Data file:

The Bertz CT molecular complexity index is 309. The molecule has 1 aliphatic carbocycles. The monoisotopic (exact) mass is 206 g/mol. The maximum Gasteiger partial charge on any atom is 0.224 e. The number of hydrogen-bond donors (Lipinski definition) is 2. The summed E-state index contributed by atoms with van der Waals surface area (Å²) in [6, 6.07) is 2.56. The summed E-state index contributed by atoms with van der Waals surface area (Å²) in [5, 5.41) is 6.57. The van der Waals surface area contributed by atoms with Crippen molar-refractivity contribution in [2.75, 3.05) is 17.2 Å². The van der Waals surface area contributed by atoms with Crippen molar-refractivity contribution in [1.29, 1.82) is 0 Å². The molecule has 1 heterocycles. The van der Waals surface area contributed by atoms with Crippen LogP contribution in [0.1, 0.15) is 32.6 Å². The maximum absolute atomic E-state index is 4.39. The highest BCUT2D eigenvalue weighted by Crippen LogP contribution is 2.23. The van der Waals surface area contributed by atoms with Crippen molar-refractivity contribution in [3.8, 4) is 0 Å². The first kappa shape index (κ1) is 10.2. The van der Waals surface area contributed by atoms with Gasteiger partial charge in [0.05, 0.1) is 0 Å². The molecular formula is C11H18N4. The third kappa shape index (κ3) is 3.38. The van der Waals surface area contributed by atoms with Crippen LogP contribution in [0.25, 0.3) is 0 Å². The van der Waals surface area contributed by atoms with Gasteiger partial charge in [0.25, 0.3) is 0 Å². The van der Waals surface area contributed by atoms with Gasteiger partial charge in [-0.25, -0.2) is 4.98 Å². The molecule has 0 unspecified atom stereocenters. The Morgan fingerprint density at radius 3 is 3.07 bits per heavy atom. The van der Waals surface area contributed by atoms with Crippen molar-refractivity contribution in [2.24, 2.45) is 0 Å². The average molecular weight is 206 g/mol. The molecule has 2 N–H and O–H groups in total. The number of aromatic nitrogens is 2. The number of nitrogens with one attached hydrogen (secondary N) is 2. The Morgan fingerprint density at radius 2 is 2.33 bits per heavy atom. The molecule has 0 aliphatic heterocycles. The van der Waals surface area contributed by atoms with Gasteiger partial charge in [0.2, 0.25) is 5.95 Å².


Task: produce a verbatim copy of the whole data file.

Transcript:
The Bertz CT molecular complexity index is 309. The molecule has 1 aliphatic carbocycles. The monoisotopic (exact) mass is 206 g/mol. The maximum Gasteiger partial charge on any atom is 0.224 e. The number of hydrogen-bond donors (Lipinski definition) is 2. The summed E-state index contributed by atoms with van der Waals surface area (Å²) in [6, 6.07) is 2.56. The summed E-state index contributed by atoms with van der Waals surface area (Å²) in [5, 5.41) is 6.57. The van der Waals surface area contributed by atoms with Crippen molar-refractivity contribution in [2.75, 3.05) is 17.2 Å². The van der Waals surface area contributed by atoms with Crippen molar-refractivity contribution in [1.29, 1.82) is 0 Å². The molecule has 1 heterocycles. The van der Waals surface area contributed by atoms with Crippen LogP contribution in [0.1, 0.15) is 32.6 Å². The maximum absolute atomic E-state index is 4.39. The highest BCUT2D eigenvalue weighted by Crippen LogP contribution is 2.23. The van der Waals surface area contributed by atoms with Crippen molar-refractivity contribution in [3.8, 4) is 0 Å². The first kappa shape index (κ1) is 10.2. The van der Waals surface area contributed by atoms with Gasteiger partial charge in [0.05, 0.1) is 0 Å². The molecular formula is C11H18N4. The third kappa shape index (κ3) is 3.38. The van der Waals surface area contributed by atoms with Crippen LogP contribution in [0.25, 0.3) is 0 Å². The van der Waals surface area contributed by atoms with Gasteiger partial charge in [0.25, 0.3) is 0 Å². The van der Waals surface area contributed by atoms with Gasteiger partial charge in [-0.25, -0.2) is 4.98 Å². The molecule has 0 unspecified atom stereocenters. The Morgan fingerprint density at radius 3 is 3.07 bits per heavy atom. The van der Waals surface area contributed by atoms with Crippen molar-refractivity contribution in [2.24, 2.45) is 0 Å². The average molecular weight is 206 g/mol. The molecule has 2 N–H and O–H groups in total. The number of aromatic nitrogens is 2. The number of nitrogens with one attached hydrogen (secondary N) is 2. The Morgan fingerprint density at radius 2 is 2.33 bits per heavy atom. The molecule has 0 aliphatic heterocycles. The van der Waals surface area contributed by atoms with Gasteiger partial charge in [0.2, 0.25) is 5.95 Å².